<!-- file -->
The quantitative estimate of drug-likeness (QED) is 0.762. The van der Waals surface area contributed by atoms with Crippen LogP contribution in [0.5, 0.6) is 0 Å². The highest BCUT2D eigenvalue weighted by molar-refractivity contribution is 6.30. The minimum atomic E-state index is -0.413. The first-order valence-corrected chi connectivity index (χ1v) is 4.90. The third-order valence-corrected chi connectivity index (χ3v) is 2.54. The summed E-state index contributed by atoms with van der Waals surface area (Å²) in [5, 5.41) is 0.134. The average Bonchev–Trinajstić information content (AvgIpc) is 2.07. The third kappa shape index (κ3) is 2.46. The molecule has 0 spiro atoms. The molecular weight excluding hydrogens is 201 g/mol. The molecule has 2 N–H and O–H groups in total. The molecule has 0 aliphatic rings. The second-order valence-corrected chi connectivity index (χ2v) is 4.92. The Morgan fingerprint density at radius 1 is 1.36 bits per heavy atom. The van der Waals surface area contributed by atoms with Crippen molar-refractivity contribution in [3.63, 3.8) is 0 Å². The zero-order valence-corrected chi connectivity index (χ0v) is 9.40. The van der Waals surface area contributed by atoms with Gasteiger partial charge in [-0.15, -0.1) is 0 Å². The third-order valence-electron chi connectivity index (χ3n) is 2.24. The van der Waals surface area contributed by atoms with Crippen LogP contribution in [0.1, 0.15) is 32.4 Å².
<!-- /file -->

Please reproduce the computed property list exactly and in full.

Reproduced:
The quantitative estimate of drug-likeness (QED) is 0.762. The van der Waals surface area contributed by atoms with Crippen LogP contribution in [0.5, 0.6) is 0 Å². The highest BCUT2D eigenvalue weighted by molar-refractivity contribution is 6.30. The minimum atomic E-state index is -0.413. The first-order valence-corrected chi connectivity index (χ1v) is 4.90. The third-order valence-corrected chi connectivity index (χ3v) is 2.54. The summed E-state index contributed by atoms with van der Waals surface area (Å²) in [5, 5.41) is 0.134. The average Bonchev–Trinajstić information content (AvgIpc) is 2.07. The third kappa shape index (κ3) is 2.46. The molecule has 0 spiro atoms. The molecular weight excluding hydrogens is 201 g/mol. The molecule has 2 N–H and O–H groups in total. The molecule has 0 aliphatic rings. The second-order valence-corrected chi connectivity index (χ2v) is 4.92. The Morgan fingerprint density at radius 1 is 1.36 bits per heavy atom. The van der Waals surface area contributed by atoms with Crippen molar-refractivity contribution in [3.63, 3.8) is 0 Å². The zero-order valence-corrected chi connectivity index (χ0v) is 9.40. The van der Waals surface area contributed by atoms with Gasteiger partial charge in [-0.15, -0.1) is 0 Å². The third-order valence-electron chi connectivity index (χ3n) is 2.24. The van der Waals surface area contributed by atoms with Crippen LogP contribution in [0.1, 0.15) is 32.4 Å².